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Wagner, TJW, Dell RW, Eisenman I, Keeling RF, Padman L, Severinghaus JP.  2018.  Wave inhibition by sea ice enables trans-Atlantic ice rafting of debris during Heinrich events. Earth and Planetary Science Letters. 495:157-163.   10.1016/j.epsl.2018.05.006   AbstractWebsite

The last glacial period was punctuated by episodes of massive iceberg calving from the Laurentide Ice Sheet, called Heinrich events, which are identified by layers of ice-rafted debris (IRD) in ocean sediment cores from the North Atlantic. The thickness of these IRD layers declines more gradually with distance from the iceberg sources than would be expected based on present-day iceberg drift and decay. Here we model icebergs as passive Lagrangian particles driven by ocean currents, winds, and sea surface temperatures. The icebergs are released in a comprehensive climate model simulation of the last glacial maximum (LGM), as well as a simulation of the modern climate. The two simulated climates result in qualitatively similar distributions of iceberg meltwater and hence debris, with the colder temperatures of the LGM having only a relatively small effect on meltwater spread. In both scenarios, meltwater flux falls off rapidly with zonal distance from the source, in contrast with the more uniform spread of IRD in sediment cores. To address this discrepancy, we propose a physical mechanism that could have prolonged the lifetime of icebergs during Heinrich events. The mechanism involves a surface layer of cold and fresh meltwater formed from, and retained around, large densely packed armadas of icebergs. This leads to wintertime sea ice formation even in relatively low latitudes. The sea ice in turn shields the icebergs from wave erosion, which is the main source of iceberg ablation. We find that sea ice could plausibly have formed around the icebergs during four months each winter. Allowing for four months of sea ice in the model results in a simulated IRD distribution which approximately agrees with the distribution of IRD in sediment cores. (C) 2018 Elsevier B.V. All rights reserved.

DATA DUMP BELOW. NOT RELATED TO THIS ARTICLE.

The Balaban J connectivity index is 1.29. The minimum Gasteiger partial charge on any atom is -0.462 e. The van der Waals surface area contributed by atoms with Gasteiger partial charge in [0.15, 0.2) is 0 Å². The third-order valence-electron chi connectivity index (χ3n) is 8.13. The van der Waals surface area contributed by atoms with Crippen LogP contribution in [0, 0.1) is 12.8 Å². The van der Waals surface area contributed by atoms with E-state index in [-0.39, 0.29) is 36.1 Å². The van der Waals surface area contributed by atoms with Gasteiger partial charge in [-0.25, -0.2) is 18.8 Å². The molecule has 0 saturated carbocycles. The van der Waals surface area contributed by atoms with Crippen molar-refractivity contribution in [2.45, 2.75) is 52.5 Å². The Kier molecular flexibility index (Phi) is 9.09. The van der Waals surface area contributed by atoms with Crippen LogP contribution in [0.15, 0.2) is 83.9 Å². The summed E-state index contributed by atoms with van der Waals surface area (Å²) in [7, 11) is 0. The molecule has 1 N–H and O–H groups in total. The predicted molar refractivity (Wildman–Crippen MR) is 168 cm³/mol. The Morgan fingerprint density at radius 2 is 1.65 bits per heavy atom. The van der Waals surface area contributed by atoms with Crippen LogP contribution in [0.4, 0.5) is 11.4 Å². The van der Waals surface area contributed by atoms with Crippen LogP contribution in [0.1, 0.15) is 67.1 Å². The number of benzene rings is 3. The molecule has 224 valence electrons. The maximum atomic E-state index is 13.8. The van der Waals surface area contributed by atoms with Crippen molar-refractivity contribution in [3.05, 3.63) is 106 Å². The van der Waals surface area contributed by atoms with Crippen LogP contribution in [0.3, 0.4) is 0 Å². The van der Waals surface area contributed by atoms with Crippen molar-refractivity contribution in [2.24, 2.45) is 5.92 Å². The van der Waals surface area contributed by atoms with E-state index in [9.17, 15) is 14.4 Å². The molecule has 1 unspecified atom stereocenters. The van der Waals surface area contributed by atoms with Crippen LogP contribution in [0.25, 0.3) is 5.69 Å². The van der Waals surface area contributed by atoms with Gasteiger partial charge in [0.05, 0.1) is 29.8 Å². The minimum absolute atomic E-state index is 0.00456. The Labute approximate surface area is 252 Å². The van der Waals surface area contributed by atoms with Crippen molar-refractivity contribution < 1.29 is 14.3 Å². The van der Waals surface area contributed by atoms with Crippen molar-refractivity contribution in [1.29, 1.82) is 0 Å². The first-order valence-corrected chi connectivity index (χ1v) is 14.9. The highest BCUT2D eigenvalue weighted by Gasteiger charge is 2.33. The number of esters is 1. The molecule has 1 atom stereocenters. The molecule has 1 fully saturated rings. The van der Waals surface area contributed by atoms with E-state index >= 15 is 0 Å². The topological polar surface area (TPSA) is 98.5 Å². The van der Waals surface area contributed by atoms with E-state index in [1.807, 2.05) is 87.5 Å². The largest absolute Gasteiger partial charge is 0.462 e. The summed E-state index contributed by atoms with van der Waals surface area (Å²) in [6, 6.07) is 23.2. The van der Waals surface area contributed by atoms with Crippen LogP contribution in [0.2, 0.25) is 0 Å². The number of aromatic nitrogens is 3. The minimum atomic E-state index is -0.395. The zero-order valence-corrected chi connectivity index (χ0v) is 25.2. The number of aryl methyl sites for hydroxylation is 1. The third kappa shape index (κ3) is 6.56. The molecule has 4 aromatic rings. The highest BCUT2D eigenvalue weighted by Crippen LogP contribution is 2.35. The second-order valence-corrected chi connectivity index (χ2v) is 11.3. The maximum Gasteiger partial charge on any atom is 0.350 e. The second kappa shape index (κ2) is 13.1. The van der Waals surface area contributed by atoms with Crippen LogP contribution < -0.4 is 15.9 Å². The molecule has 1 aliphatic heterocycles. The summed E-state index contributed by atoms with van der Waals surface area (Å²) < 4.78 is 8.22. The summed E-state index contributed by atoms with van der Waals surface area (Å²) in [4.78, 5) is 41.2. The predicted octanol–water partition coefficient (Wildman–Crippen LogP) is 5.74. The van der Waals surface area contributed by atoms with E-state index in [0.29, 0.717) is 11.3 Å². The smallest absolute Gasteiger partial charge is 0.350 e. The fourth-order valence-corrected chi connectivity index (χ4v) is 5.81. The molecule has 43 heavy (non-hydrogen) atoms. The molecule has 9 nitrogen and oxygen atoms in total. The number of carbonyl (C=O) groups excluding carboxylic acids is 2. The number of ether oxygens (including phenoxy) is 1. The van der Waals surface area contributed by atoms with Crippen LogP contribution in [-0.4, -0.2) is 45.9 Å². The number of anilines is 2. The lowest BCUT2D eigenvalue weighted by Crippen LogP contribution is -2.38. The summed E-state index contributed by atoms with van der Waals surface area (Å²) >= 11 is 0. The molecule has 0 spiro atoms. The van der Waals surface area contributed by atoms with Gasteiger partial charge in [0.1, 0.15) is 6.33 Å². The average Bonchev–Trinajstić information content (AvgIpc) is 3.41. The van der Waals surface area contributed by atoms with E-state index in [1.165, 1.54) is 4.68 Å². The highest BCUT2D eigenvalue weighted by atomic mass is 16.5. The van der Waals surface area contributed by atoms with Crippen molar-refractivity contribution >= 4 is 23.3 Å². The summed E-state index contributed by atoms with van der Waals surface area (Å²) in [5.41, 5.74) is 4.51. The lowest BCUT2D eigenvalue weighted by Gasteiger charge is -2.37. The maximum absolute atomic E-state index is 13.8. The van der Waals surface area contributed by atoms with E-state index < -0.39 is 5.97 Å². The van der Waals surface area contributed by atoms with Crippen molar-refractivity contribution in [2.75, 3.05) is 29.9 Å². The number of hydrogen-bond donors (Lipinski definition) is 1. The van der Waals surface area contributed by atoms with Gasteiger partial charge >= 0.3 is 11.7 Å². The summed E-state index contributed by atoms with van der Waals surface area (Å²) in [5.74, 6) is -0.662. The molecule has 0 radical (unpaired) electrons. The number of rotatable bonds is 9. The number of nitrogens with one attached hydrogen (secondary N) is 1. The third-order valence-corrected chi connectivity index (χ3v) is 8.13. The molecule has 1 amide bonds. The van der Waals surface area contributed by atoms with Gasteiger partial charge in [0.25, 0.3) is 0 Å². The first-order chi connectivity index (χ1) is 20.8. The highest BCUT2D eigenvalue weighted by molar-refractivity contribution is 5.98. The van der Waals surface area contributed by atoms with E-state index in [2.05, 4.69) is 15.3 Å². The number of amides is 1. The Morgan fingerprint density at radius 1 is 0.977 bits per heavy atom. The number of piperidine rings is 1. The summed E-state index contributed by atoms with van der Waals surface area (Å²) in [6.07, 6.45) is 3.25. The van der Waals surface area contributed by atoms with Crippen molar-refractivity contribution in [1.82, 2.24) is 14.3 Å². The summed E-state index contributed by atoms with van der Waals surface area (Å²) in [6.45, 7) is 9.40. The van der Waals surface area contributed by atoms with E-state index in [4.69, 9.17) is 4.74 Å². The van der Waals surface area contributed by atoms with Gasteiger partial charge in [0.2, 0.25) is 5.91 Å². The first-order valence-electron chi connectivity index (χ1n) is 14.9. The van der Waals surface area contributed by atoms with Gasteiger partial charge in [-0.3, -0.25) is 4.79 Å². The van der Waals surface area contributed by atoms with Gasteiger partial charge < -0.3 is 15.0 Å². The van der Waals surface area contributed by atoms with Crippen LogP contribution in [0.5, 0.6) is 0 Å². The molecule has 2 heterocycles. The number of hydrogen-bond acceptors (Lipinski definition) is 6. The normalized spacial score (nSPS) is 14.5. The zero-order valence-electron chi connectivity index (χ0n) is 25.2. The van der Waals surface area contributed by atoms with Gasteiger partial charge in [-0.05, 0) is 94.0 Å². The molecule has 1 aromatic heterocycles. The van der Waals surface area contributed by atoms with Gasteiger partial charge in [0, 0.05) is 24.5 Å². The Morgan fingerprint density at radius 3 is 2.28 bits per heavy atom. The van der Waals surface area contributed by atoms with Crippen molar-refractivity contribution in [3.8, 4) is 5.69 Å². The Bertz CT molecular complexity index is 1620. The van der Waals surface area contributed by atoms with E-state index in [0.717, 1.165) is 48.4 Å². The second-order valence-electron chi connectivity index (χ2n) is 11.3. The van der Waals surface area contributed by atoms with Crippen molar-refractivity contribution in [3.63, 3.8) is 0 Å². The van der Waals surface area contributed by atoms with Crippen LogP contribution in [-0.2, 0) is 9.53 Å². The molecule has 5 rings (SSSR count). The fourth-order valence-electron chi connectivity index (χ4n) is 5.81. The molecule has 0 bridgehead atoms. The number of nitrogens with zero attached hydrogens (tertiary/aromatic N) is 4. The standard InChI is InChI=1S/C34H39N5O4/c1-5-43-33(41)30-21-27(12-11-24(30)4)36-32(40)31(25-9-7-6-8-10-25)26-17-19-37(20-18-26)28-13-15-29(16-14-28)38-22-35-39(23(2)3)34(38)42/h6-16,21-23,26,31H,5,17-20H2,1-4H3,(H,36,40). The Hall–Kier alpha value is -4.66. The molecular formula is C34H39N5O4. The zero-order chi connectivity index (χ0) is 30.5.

Resplandy, L, Keeling RF, Stephens BB, Bent JD, Jacobson A, Rodenbeck C, Khatiwala S.  2016.  Constraints on oceanic meridional heat transport from combined measurements of oxygen and carbon. Climate Dynamics. 47:3335-3357.   10.1007/s00382-016-3029-3   AbstractWebsite

Despite its importance to the climate system, the ocean meridional heat transport is still poorly quantified. We identify a strong link between the northern hemisphere deficit in atmospheric potential oxygen (APO = O + 1.1 CO) and the asymmetry in meridional heat transport between northern and southern hemispheres. The recent aircraft observations from the HIPPO campaign reveal a northern APO deficit in the tropospheric column of 10.4 1.0 per meg, double the value at the surface and more representative of large-scale air-sea fluxes. The global northward ocean heat transport asymmetry necessary to explain the observed APO deficit is about 0.7-1.1 PW, which corresponds to the upper range of estimates from hydrographic sections and atmospheric reanalyses.

Tanhua, T, Keeling RF.  2012.  Changes in column inventories of carbon and oxygen in the Atlantic Ocean. Biogeosciences. 9:4819-4833.   10.5194/bg-9-4819-2012   AbstractWebsite